BEAUTIFUL MENFilm giants Cary Grant and his ilk will have to wait. Here we look at ten not-so-obvious choices—actors blessed with incredible good looks, if not legendary status.

BEAUTIFUL WOMENTen of the most physically stunning females to grace the silver screen.

FOOTBALLFive classic films where gridiron shenanigans drive the plot. 

THE 43 FACES OF JOHNNY DEPPWe review the wide variety of characters the actor has played, from early teenager roles to larger-than-life eccentrics.

FRED ASTAIREFive lively numbers from the peerless hoofer.

THE ROAD TO HELEN LAWSONJudy Garland, Susan Hayward and the bumpy road Valley of the Dolls producers experienced in casting an important role in a truly lousy film.

 AMERICAN LANDMARKS ON FILM From the Empire State Building to the Golden Gate Bridge, we take a look at ten famous sights that added drama to the movies.

THE GIRL HUNT BALLETWe revisit the stylish Fred Astaire dream ballet from The Band Wagon (1953).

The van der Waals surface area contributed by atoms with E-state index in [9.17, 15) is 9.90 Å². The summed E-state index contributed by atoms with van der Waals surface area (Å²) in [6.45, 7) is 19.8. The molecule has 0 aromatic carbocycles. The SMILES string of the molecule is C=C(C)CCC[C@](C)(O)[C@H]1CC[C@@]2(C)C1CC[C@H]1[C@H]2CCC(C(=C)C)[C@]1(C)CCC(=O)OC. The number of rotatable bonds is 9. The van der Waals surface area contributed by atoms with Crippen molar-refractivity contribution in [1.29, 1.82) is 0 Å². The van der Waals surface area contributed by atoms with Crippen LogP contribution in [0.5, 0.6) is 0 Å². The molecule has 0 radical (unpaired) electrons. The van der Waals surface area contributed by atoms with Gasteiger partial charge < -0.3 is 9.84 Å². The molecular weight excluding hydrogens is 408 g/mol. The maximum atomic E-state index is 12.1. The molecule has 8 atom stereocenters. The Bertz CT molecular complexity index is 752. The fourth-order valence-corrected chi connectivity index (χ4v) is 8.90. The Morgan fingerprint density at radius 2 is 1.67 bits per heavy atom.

IOWA FILMS & STARSTen contributions the Hawkeye State has made to motion picture history.

FOX THEATEROur fond look back at one of San Francisco’s grandest movie palaces.

AUTOBIOGRAPHIESTen great titles penned by industry legends.

THE BAND WAGONNanette Fabray recalls a glaring mistake in the 1953 classic musical.

TRIGGERWe celebrate the life and somewhat creepy afterlife of Roy Rogers's favorite mount.

CHARACTERS: AGNES GOOCHPeggy Cass's memorable turn as a plain Jane coaxed into living a little in Auntie Mame (1958).

DESIGNS ON FILMA handsome volume by author and designer Cathy Whitlock chronicles the history of Hollywood set design.

REBECCAFive screen tests for Hitchock’s 1940 classic, with comments by David O. Selznick.

CHARACTERS: BABY ROSALIEIn a daffy send-up of Shirley Temple, June Preisser plays an aging child star in MGM's let's-put-on-a-show musical, Babes in Arms (1939).

PRESTON STURGESSnippets of dialogue from six of the writer/director’s best films.

ANSELMO BALLESTEROur gallery of ten striking one sheets from the Italian poster artist.

GREAT MOVIESCelebrating the cool jazz short, Jammin’ the Blues (1944).

BETTY HUTTONTwelve films that exemplify the charms of this freakishly energetic performer.

JOSEPH L. MANKIEWICZSmart dialogue from the Oscar-winning screenwriter.

DESERT NOIROur report from this year’s Arthur Lyons Film Noir Festival in Palm Springs.

RED DREAM FACTORYWe profile eight films from a unique Russian-German film studio of the twenties and thirties.

Entries in an american in paris (7)


June 14